You were able to present like a pro at your first job but now it’s been years since you’ve last given speech. You should be okay, right? Not necessarily. Many folks assume that since they were able to give a good presentation back in the day that they’d still be able to deliver an engaging talk today. While that might be true for some people, most notably people that presented frequently for an extended period of time, not everyone is able to pick up where they left off — especially if it took a lot of work to overcome the discomfort.

When I teach my “Fear of Public Speaking” class, one of the first stories I share with my class is that I’ve conquered my fear of public speaking twice. I had always hated any public performance when I was growing up and didn’t feel comfortable speaking to groups until I became an instructor and taught five classes per week. After that position, I took a job where I didn’t need to speak until four years into it. There I was, speaking to familiar faces about things I do every day and I choked. I was shocked as I had felt comfortable only a few years back. It was then that I realized that public speaking is something you need to keep at.

There are a lot of people out there who consider themselves speaking experts, myself included, that took a speaking class and/or joined Toastmasters, made that transformation from nervous speaker to confident speaker and decided to help others make the same transition. What some of these folks to fail to understand is that everyone is different and what worked for them won’t necessarily work for everyone else.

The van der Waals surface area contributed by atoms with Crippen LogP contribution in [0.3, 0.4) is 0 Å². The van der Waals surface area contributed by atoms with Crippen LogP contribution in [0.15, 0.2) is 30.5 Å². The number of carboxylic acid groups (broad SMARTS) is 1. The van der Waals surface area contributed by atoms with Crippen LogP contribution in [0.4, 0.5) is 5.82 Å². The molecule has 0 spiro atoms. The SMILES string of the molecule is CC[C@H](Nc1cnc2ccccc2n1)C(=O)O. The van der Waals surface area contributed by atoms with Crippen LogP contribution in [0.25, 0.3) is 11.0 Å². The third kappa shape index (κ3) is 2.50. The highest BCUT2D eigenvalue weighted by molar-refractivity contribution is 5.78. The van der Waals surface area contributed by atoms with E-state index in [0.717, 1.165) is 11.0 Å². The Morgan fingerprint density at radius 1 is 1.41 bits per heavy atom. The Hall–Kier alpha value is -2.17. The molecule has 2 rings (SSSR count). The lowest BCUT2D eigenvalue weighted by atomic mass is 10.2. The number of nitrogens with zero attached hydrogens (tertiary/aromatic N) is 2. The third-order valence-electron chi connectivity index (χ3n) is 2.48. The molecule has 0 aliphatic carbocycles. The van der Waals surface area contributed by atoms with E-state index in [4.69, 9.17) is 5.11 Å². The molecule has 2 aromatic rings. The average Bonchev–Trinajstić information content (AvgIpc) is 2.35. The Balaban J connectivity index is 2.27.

So they say things like “public speaking is easier than you think” or “public speaking is like riding a bike.” Both statements are true to some extent, but just like the myth about Toastmasters will make you a better speaker, it depends on a lot of other factors. Some of the things to consider include:

  • How you initially dealt with your fear & discomfort.
  • How often you speak to groups.
  • Whether you speak to the same group over and over again or change things up.
  • Your motivation for speaking to groups.
  • Your confidence in your own abilities.

That’s why I prefer to use the analogy that public speaking is actually like bodybuilding. If you want results in bodybuilding you need to keep at it, constantly change your routine and strengthen your weak areas. There is a concept called “muscle memory” that also applies to public speaking. In bodybuilding, if you take a little time off and then start over, your muscles get back into shape faster than they would have if you were starting for the first time — and of course, the shorter your break, the quicker you back to where you left off. Of course, muscle memory works best when you’ve taken less than nine months off. Once you approach several years, you’re almost starting over.

So if you feel comfortable speaking to groups then all you need to do is speak to a group at least once every two or three months. The more you change things, the easier it will get for you. Not sure where to look for speaking opportunities, here’s some suggestions:

  • Volunteer to do a presentation at work.
  • Join Toastmasters and give a speech every two months.
  • Volunteer to speak at any club or organization you belong to.
  • Speak at service club such as Lions or Rotary.

By keeping your speaking muscles toned, you’ll be ready right away when you’re asked to give speech.

Public Speaking Myths: Public Speaking is Like Riding a Bike.
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One thought on “Public Speaking Myths: Public Speaking is Like Riding a Bike.

  • January 15, 2009 at 1:25 pm

    It’s true: the more you do public speaking, the easier it is. It’s so easy to find places and opportunities to speak that with very little effort one can speak for local organizations for a brief time (20 minutes or so) and “keep their chops up”. I encourage my students to speak regularly to keep themselves sharp and since most of them are business owners or otherwise promoting themselves, the incentive for them is the fact that they get new clients and customers and referrals every time they speak.

    David Portney

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